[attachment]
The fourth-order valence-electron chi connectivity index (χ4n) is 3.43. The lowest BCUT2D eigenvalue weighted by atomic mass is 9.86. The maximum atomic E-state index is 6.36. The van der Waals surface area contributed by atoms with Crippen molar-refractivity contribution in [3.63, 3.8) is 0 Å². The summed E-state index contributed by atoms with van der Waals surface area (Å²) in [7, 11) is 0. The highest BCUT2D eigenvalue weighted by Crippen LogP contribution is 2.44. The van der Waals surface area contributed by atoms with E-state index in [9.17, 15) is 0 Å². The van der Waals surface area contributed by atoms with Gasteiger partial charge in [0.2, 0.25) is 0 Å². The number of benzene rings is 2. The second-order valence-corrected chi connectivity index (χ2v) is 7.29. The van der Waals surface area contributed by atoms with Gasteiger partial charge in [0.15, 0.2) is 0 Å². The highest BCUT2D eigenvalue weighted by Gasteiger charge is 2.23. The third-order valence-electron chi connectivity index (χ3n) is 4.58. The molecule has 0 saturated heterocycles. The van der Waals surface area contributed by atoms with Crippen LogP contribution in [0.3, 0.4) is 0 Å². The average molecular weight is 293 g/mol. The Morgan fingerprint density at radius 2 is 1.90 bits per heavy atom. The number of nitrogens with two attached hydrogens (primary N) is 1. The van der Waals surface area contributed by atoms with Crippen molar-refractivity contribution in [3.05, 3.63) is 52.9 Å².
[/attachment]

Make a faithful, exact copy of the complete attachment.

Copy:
The fourth-order valence-electron chi connectivity index (χ4n) is 3.43. The lowest BCUT2D eigenvalue weighted by atomic mass is 9.86. The maximum atomic E-state index is 6.36. The van der Waals surface area contributed by atoms with Crippen molar-refractivity contribution in [3.63, 3.8) is 0 Å². The summed E-state index contributed by atoms with van der Waals surface area (Å²) in [7, 11) is 0. The highest BCUT2D eigenvalue weighted by Crippen LogP contribution is 2.44. The van der Waals surface area contributed by atoms with E-state index in [9.17, 15) is 0 Å². The van der Waals surface area contributed by atoms with Gasteiger partial charge in [0.2, 0.25) is 0 Å². The number of benzene rings is 2. The second-order valence-corrected chi connectivity index (χ2v) is 7.29. The van der Waals surface area contributed by atoms with Gasteiger partial charge in [0.15, 0.2) is 0 Å². The highest BCUT2D eigenvalue weighted by Gasteiger charge is 2.23. The third-order valence-electron chi connectivity index (χ3n) is 4.58. The molecule has 0 saturated heterocycles. The van der Waals surface area contributed by atoms with Crippen LogP contribution in [0.3, 0.4) is 0 Å². The average molecular weight is 293 g/mol. The Morgan fingerprint density at radius 2 is 1.90 bits per heavy atom. The number of nitrogens with two attached hydrogens (primary N) is 1. The van der Waals surface area contributed by atoms with Crippen molar-refractivity contribution in [3.05, 3.63) is 52.9 Å².